Cabozantinib Improves PFS Over Sunitinib in Untreated Advanced RCC

May 30, 2016

A phase II trial found that cabozantinib offers significantly better progression-free survival over sunitinib in patients with untreated advanced RCC.

A randomized phase II trial found that cabozantinib offers significantly better progression-free survival (PFS) over sunitinib in patients with previously untreated advanced renal cell carcinoma (RCC), according to an announcement from the drug’s manufacturer, Exelixis. Cabozantinib was recently approved in the United States for previously treated advanced RCC.

The open-label CABOSUN trial included 157 RCC patients randomized to either cabozantinib 60 mg once daily (79 patients) or sunitinib 50 mg once daily (78 patients). All patients had an Eastern Cooperative Oncology Group (ECOG) performance status of 0–2, and all were considered intermediate- or poor-risk.

Though detailed results are not yet available, the company reported that the trial has met its primary endpoint, with a significant and “clinically meaningful” improvement in PFS with cabozantinib compared with sunitinib.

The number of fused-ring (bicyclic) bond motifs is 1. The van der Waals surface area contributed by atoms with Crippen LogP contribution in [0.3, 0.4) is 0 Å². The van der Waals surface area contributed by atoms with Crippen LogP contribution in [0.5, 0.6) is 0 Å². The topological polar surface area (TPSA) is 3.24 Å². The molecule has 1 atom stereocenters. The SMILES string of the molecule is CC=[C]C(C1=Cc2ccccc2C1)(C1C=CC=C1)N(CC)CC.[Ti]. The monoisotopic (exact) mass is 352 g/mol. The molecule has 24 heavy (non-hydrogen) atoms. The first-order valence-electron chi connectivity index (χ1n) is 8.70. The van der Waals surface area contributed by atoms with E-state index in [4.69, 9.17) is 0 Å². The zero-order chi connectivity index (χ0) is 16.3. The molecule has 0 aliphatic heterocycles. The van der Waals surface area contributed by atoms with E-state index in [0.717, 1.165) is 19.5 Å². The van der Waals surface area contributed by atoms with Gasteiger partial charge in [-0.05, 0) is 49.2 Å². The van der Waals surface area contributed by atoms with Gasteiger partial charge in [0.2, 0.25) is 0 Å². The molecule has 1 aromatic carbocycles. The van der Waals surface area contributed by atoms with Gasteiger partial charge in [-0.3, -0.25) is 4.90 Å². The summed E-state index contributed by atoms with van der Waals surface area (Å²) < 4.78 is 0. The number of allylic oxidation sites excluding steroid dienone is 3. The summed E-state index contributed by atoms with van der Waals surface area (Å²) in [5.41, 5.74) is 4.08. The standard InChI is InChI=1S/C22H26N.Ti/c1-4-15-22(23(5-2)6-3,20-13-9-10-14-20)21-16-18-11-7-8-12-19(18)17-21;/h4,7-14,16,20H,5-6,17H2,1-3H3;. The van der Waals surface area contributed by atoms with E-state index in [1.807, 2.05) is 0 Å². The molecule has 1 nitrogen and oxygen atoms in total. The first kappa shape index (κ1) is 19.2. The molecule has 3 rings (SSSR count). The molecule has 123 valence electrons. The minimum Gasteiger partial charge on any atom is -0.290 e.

“The positive outcome of CABOSUN is extremely exciting, as it marks the very first time that a therapy has shown a PFS benefit over standard-of-care first-line treatment sunitinib for patients with previously untreated advanced RCC,” said Toni K. Choueiri, MD, of Dana-Farber Cancer Institute and chair of the CABOSUN study, in a press release. “Based on these findings, cabozantinib may have the potential to become a new gold standard for previously untreated patients following their diagnosis with advanced kidney cancer.”

Cabozantinib is a multi-targeted tyrosine kinase inhibitor, with activity against MET; AXL; and VEGFR-1, -2, and -3. The US Food and Drug Administration granted approval for cabozantinib in April of this year, for treatment of advanced RCC in patients who had received prior antiangiogenic therapy.

That approval was based on results of the phase III METEOR trial, which compared cabozantinib with everolimus. METEOR was an open-label study that included 658 patients, and showed a 42% reduction in the rate of disease progression, as well as an improved objective response rate. The median overall survival was also better, at 21.4 months with cabozantinib compared with 16.5 months with sunitinib. Common adverse events included diarrhea, fatigue, and nausea, and 60% of cabozantinib patients required a dose reduction, compared with 24% of everolimus patients.